Back to British Vogue, already the changes in video direction can be seen. Do you feel it has been easy to align your own perspective with a huge entity like Vogue?
It’s been a lot of fun, but is it always easy? No, because you have lots of smart, creative people around you that have their own valuable experience and opinions. My perspective stems first from a strategic point of view — aligning the core values of a brand with the interests and dynamics of an online audience. With that as the foundation, we then work closely with the editorial team and Vogue’s incredible base of collaborators to bring that strategy to life. It is my ambition to build our titles into video brands and that means working closely and collaboratively with the guardians of those brands is absolutely vital to our success. 

How is the online video landscape changing?
Because it’s never been easier to shoot, cut, and distribute a video, the focus is on creative excellence more than ever. And at the same time, the definition of creative excellence has evolved as well — you can no longer hide behind production values — it’s all about your ability to tell a story that captures someone’s attention, and therefore substance is key. 

Generally speaking, where do you think this new kind of content can fail?
I feel there are lots of ways in which this kind of content can fail, however I prefer not to focus on that because it can make you scared to try new things and trying new things is key to creating new and innovative sorts of content. 

Where do you start when developing an idea or series?
It can vary. Sometimes it starts with a passion point of someone in the office, and sometimes it starts with some of the incredible talent we get to work with.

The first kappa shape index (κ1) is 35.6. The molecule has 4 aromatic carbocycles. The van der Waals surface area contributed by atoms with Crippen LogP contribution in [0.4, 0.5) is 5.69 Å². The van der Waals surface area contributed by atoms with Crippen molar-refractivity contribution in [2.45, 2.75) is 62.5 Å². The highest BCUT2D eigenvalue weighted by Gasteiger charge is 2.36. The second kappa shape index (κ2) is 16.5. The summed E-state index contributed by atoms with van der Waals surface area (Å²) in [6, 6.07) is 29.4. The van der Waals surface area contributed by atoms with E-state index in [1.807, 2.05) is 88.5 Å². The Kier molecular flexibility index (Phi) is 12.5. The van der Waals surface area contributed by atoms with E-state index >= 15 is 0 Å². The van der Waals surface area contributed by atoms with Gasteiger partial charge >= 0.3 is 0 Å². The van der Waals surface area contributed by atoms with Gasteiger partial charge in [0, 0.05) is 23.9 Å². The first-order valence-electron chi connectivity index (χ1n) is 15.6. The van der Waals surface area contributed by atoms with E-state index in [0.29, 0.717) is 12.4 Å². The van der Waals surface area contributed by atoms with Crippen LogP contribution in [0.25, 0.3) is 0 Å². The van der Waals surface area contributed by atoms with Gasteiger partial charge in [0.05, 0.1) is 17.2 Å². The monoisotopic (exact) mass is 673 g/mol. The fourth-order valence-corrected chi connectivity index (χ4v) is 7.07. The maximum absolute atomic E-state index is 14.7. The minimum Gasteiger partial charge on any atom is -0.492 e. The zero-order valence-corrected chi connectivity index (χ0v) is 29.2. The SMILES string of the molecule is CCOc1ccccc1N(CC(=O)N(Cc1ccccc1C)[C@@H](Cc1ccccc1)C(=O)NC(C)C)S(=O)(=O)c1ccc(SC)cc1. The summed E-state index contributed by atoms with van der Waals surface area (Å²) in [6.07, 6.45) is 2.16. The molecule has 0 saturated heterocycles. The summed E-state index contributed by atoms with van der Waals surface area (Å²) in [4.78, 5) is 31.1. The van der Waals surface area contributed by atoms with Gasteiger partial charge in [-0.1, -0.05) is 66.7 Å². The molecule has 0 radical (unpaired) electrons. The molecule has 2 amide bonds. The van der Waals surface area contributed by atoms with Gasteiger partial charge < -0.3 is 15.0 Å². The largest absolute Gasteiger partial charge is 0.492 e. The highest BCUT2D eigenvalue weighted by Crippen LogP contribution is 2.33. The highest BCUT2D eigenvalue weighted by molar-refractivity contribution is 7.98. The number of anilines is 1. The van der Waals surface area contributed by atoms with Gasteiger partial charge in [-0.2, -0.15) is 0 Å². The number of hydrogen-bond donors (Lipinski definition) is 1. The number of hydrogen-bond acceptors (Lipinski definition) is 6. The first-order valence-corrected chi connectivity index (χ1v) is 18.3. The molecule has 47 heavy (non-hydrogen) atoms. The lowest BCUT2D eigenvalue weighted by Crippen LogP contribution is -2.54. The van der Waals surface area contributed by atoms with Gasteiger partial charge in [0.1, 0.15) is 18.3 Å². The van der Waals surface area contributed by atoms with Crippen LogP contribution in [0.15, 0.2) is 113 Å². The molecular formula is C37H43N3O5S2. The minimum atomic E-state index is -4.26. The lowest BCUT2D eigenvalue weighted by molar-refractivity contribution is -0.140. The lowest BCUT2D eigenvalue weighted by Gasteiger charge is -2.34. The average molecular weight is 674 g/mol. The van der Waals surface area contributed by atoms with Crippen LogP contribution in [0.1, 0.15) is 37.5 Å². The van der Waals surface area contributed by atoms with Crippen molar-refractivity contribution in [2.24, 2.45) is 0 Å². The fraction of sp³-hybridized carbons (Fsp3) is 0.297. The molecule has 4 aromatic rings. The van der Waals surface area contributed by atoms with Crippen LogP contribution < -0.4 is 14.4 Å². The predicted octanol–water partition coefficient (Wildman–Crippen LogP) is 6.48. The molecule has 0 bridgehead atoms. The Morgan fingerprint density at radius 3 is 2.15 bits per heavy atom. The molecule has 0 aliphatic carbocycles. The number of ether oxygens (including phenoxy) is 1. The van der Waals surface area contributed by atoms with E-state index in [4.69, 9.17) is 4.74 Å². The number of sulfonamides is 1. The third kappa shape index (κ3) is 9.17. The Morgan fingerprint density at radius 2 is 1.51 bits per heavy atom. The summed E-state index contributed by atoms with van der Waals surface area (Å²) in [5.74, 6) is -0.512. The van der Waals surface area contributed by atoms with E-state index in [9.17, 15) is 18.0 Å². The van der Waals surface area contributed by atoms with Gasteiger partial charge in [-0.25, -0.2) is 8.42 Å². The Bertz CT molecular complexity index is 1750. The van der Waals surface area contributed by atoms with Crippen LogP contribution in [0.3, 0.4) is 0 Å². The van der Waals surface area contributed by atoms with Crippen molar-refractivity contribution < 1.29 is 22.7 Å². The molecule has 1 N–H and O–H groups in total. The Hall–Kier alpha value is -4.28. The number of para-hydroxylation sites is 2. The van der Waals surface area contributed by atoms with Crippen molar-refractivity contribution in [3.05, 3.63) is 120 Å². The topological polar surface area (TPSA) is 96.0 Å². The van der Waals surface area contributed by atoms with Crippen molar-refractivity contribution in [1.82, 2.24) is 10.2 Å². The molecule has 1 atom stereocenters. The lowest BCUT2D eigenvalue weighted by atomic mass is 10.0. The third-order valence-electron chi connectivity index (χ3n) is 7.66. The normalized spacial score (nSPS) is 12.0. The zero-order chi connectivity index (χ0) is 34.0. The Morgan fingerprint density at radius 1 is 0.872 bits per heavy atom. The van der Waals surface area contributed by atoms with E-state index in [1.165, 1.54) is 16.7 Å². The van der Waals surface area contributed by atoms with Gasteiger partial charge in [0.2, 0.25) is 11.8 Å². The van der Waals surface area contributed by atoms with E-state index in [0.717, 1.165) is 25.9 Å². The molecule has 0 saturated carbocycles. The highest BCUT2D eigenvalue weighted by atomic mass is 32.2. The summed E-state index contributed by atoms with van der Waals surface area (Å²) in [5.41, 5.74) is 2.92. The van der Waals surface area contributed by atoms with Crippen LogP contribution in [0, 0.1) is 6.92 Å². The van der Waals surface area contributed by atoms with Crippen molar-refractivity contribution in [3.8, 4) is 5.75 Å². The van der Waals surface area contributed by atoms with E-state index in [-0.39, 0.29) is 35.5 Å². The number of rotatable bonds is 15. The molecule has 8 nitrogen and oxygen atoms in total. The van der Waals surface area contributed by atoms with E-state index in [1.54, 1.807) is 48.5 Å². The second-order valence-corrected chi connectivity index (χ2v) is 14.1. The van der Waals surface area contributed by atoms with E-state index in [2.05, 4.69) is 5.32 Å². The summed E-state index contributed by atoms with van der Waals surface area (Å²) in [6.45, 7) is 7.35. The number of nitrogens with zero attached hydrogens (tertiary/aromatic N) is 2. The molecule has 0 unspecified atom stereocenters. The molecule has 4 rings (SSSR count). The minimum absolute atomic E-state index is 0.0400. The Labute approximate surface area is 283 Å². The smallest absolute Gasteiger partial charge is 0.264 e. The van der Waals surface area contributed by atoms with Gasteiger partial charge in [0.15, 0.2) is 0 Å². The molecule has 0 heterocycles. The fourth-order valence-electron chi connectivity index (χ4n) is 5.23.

Can you tell me about this new short series that’s rolling out? The first came out with Anna Ewers…
It’s about collaborating with amazing directors to create new interpretations of what we’d consider the “fashion film.”

What do you think a model needs to have to cross over into motion well?
Personality.

Any favorite models? Some on your shortlist for future projects that you could mention?
Of course. My favourites are Daria, Freja, Anna Ewers, Camille Rowe, Andreea Diaconu, Grace Hartzel, Mica Arganaraz, and (not to sound predictable but…) Kate Moss.

Dream project?
I actually have no idea, I don’t think I have the luxury of thinking that far ahead. Oh wait, I just thought ahead a bit, I really want to make a film with Kim Kardashian, the no make up shoot she just did for Vogue Spain and the Juergen shoot are just too much.  

What are some of your favorite projects of all time that you’ve been a part of…?
The entire A-Z series at i-D was incredible end-to-end. From the original A-Z of Wink which was model-tastic to the A-Z of Dance which was incredible to the A-Z of Fashion Pronunciation and the A-Z of Slang, the format worked brilliantly for so many themes, amassing millions of views. The format was actually inspired by Terry’s A-Z format (Terry Jones, founder of i-D) in the magazine, which highlights how important it is to work with the core brand values and creativity of your title. In terms of future projects, we have an amazing series coming out with Alexa Chung in September, aiming to reposition peoples’ perceptions of fashion whilst exploring some of the external factors which influence change within the industry such as sustainability and technology. 

Do you have any hard lessons learned? Horror stories?
Oh, loads. I think the reoccurring thing is when you work on a really ambitious production and it begins to unravel, (which it always does) and it’s never just one thing, it’s always multiple things that have a knock on effect – it’s at that point when you think “WHYYYY have I done this to myself again?!!!” – Anyway the lesson is – it’s usually solvable, so be ambitious!

Lastly, You’ve got to watch one movie for the rest of your life…what is it?
Dirty Dancing.

Go to Vogue.co.uk to see more videos